February is National Pet Dental Health Month and to celebrate – we are offering special pricing! Save on our dental cleaning procedure. Call our clinic at 281-579-0602 to book your spot!
Enjoy this article/information (written by Dr. O’Rear)
What is Dental Month? When you schedule a teeth cleaning and pre-surgical blood work for your dog or cat you will get a $50.00 discount for any dental cleanings scheduled during the month of February. The teeth cleaning procedure involves a team of a veterinarian and a dental technician to provide general anesthesia and monitoring, teeth scaling with hand tools and ultrasonic scaler to remove tartar below and above the gum line, an examination of the gums and teeth, and comprehensive polishing to smooth microscopic scratches on the tooth surface that can lead to further tartar build up. If problems are found by the veterinarian the owner will be contacted at the time of the teeth cleaning to discuss required treatment and offer estimates for further dental work, such a dental x-rays, extractions, gingival treatments, tumor removals, and other potential concerns.
Why is it a good idea to schedule your pets for a teeth cleaning? Dental disease is one of the most common medical conditions seen by veterinarians. Periodontal disease is inflammation or infection of the tissues surrounding a tooth. Accumulation of tartar and calculus on the tooth causes gum recession around the base of the tooth which leads to infection that causes the gums to recede further exposing sensitive unprotected tooth root surfaces and the boney tooth sockets. Left untreated, the infection spreads deep into the tooth socket, destroying the bone. Ultimately, the tooth loosens and falls out, leads to a tooth abscess or to the spread of infection to other internal organs, such as the liver, heart and kidneys. In human dentistry, the most common problem found is tooth decay due to loss of calcium from the enamel resulting in cavities.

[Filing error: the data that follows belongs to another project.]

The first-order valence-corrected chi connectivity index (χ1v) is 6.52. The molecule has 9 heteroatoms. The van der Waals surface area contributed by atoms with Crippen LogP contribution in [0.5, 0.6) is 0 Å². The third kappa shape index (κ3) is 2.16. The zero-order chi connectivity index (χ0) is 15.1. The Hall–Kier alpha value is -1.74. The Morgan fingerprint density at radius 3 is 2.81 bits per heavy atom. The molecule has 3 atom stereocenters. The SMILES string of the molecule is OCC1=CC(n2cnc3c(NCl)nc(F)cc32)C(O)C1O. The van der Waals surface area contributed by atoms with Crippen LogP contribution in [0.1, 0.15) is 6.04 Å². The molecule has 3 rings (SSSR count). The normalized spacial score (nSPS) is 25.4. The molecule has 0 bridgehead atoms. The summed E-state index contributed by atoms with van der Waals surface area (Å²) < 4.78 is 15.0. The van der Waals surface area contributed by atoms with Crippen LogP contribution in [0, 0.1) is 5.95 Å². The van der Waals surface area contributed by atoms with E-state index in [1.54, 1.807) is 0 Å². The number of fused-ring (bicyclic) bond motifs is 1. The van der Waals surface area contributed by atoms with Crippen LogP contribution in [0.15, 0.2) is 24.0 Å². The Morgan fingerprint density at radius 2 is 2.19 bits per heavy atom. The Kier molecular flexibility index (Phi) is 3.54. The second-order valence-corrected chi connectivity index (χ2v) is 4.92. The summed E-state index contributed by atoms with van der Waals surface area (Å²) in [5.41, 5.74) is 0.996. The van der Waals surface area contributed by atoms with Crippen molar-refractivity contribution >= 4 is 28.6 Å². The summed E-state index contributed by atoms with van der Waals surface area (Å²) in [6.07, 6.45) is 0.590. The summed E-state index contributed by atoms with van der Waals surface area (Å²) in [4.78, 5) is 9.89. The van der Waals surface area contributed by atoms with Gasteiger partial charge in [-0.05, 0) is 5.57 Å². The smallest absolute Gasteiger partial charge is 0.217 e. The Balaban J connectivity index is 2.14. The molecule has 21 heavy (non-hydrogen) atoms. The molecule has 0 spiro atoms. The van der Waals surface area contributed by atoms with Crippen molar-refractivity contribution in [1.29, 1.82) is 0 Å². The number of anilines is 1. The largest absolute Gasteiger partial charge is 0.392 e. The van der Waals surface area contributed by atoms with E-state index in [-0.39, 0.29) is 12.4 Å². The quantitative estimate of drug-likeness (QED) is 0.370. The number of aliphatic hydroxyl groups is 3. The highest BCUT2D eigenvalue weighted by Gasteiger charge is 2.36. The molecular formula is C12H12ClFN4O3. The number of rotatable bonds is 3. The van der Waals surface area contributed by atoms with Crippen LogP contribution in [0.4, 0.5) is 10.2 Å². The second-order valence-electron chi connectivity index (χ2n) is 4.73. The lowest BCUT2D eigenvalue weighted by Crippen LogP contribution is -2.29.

How do you Prevent Periodontal Diseases? Plaque forms on the surfaces of teeth from ingesting foods. The plaque will thicken and mineralize into tartar and as the tartar thickens, calculus form that leads to infection and inflammation of the gums. The tartar forms above and below the gum surface which makes it difficult to clean teeth with a pet that is not anesthetized since it is painful to the pet to clean the teeth below the gum line. Therefore, prevention is the best protocol. Prevention includes annual teeth cleaning and teeth polishing to prevent bone decay and loss of teeth.
How do you prevent further tartar accumulation after your pet’s teeth cleaning? Giving your pet dental chews such as C.E.T. chews that have Chlorhexidine infused into the chews reduces tartar buildup along with Chlorhexidine dental wipes or dental sprays that you apply to your pet’s teeth daily. Other ways are using a pet formula non-foaming toothpaste to brush your pet’s teeth. Do not use human toothpaste as this can cause gastrointestinal problems. There are also specially formulated diets for pets to decrease tartar. Fry Road Animal Clinic sells Hill’s Prescription Diet t/d (tartar/diet) as a regular maintenance diet for adult dogs and cats that has the added bonus of being a low calorie diet and does a great job at reducing tartar. We hope to see you and your pet this month to save on treatment for your pet’s teeth that can lead to a longer, healthier life for your pet.